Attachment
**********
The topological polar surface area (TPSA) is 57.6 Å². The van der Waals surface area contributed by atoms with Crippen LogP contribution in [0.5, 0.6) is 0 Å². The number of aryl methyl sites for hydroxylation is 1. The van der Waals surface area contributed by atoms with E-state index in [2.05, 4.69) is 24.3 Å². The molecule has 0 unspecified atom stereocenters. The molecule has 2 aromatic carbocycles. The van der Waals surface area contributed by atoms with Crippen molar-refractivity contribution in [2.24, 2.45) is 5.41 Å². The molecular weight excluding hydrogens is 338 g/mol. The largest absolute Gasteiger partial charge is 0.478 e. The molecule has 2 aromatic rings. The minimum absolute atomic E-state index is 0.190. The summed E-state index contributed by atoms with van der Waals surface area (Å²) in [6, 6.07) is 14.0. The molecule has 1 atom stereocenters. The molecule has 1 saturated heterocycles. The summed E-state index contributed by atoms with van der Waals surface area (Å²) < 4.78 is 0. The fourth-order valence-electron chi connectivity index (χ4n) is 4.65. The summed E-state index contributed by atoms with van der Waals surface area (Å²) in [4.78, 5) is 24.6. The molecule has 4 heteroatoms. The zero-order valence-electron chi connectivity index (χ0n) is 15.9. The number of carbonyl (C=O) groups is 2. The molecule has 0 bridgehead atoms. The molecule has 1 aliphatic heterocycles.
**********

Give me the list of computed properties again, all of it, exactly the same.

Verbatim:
The topological polar surface area (TPSA) is 57.6 Å². The van der Waals surface area contributed by atoms with Crippen LogP contribution in [0.5, 0.6) is 0 Å². The number of aryl methyl sites for hydroxylation is 1. The van der Waals surface area contributed by atoms with E-state index in [2.05, 4.69) is 24.3 Å². The molecule has 0 unspecified atom stereocenters. The molecule has 2 aromatic carbocycles. The van der Waals surface area contributed by atoms with Crippen molar-refractivity contribution in [2.24, 2.45) is 5.41 Å². The molecular weight excluding hydrogens is 338 g/mol. The largest absolute Gasteiger partial charge is 0.478 e. The molecule has 2 aromatic rings. The minimum absolute atomic E-state index is 0.190. The summed E-state index contributed by atoms with van der Waals surface area (Å²) in [6, 6.07) is 14.0. The molecule has 1 atom stereocenters. The molecule has 1 saturated heterocycles. The summed E-state index contributed by atoms with van der Waals surface area (Å²) < 4.78 is 0. The fourth-order valence-electron chi connectivity index (χ4n) is 4.65. The summed E-state index contributed by atoms with van der Waals surface area (Å²) in [4.78, 5) is 24.6. The molecule has 4 heteroatoms. The zero-order valence-electron chi connectivity index (χ0n) is 15.9. The number of carbonyl (C=O) groups is 2. The molecule has 0 bridgehead atoms. The molecule has 1 aliphatic heterocycles.